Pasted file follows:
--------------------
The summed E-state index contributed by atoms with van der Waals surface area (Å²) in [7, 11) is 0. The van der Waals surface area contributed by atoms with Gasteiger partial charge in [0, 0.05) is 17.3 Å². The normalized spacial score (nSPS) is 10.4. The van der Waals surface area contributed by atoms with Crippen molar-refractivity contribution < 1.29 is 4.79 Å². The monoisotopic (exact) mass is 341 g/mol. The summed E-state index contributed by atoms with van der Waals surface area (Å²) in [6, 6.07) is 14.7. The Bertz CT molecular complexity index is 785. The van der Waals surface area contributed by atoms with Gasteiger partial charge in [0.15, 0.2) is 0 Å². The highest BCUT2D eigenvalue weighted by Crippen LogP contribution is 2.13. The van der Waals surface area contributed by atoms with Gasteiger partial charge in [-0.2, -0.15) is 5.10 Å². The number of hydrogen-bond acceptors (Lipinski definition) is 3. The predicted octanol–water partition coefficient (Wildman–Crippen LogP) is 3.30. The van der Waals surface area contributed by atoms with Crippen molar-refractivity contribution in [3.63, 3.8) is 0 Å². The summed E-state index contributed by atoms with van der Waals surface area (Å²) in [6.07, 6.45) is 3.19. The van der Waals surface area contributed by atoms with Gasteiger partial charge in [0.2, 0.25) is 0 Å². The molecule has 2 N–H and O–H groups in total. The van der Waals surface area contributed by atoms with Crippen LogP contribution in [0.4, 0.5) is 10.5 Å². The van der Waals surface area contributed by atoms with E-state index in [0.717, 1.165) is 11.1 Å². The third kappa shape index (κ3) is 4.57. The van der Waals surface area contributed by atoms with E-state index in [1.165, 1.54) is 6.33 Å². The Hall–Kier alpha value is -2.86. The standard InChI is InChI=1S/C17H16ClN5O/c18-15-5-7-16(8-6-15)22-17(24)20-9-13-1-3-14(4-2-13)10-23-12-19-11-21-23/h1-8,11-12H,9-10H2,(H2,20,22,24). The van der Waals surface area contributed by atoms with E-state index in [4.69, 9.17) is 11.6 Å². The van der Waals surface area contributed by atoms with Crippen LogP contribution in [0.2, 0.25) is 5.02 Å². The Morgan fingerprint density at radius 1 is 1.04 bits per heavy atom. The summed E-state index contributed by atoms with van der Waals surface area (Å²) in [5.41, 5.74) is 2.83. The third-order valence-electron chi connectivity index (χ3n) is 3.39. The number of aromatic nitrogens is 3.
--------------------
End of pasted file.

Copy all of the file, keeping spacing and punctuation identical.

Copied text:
The summed E-state index contributed by atoms with van der Waals surface area (Å²) in [7, 11) is 0. The van der Waals surface area contributed by atoms with Gasteiger partial charge in [0, 0.05) is 17.3 Å². The normalized spacial score (nSPS) is 10.4. The van der Waals surface area contributed by atoms with Crippen molar-refractivity contribution < 1.29 is 4.79 Å². The monoisotopic (exact) mass is 341 g/mol. The summed E-state index contributed by atoms with van der Waals surface area (Å²) in [6, 6.07) is 14.7. The Bertz CT molecular complexity index is 785. The van der Waals surface area contributed by atoms with Gasteiger partial charge in [0.15, 0.2) is 0 Å². The highest BCUT2D eigenvalue weighted by Crippen LogP contribution is 2.13. The van der Waals surface area contributed by atoms with Gasteiger partial charge in [-0.2, -0.15) is 5.10 Å². The number of hydrogen-bond acceptors (Lipinski definition) is 3. The predicted octanol–water partition coefficient (Wildman–Crippen LogP) is 3.30. The van der Waals surface area contributed by atoms with Crippen molar-refractivity contribution in [3.63, 3.8) is 0 Å². The summed E-state index contributed by atoms with van der Waals surface area (Å²) in [6.07, 6.45) is 3.19. The van der Waals surface area contributed by atoms with Gasteiger partial charge in [0.2, 0.25) is 0 Å². The molecule has 2 N–H and O–H groups in total. The van der Waals surface area contributed by atoms with Crippen LogP contribution in [0.4, 0.5) is 10.5 Å². The van der Waals surface area contributed by atoms with E-state index in [0.717, 1.165) is 11.1 Å². The third kappa shape index (κ3) is 4.57. The van der Waals surface area contributed by atoms with E-state index in [1.165, 1.54) is 6.33 Å². The Hall–Kier alpha value is -2.86. The standard InChI is InChI=1S/C17H16ClN5O/c18-15-5-7-16(8-6-15)22-17(24)20-9-13-1-3-14(4-2-13)10-23-12-19-11-21-23/h1-8,11-12H,9-10H2,(H2,20,22,24). The van der Waals surface area contributed by atoms with E-state index in [4.69, 9.17) is 11.6 Å². The van der Waals surface area contributed by atoms with Crippen LogP contribution in [0.2, 0.25) is 5.02 Å². The Morgan fingerprint density at radius 1 is 1.04 bits per heavy atom. The summed E-state index contributed by atoms with van der Waals surface area (Å²) in [5.41, 5.74) is 2.83. The third-order valence-electron chi connectivity index (χ3n) is 3.39. The number of aromatic nitrogens is 3.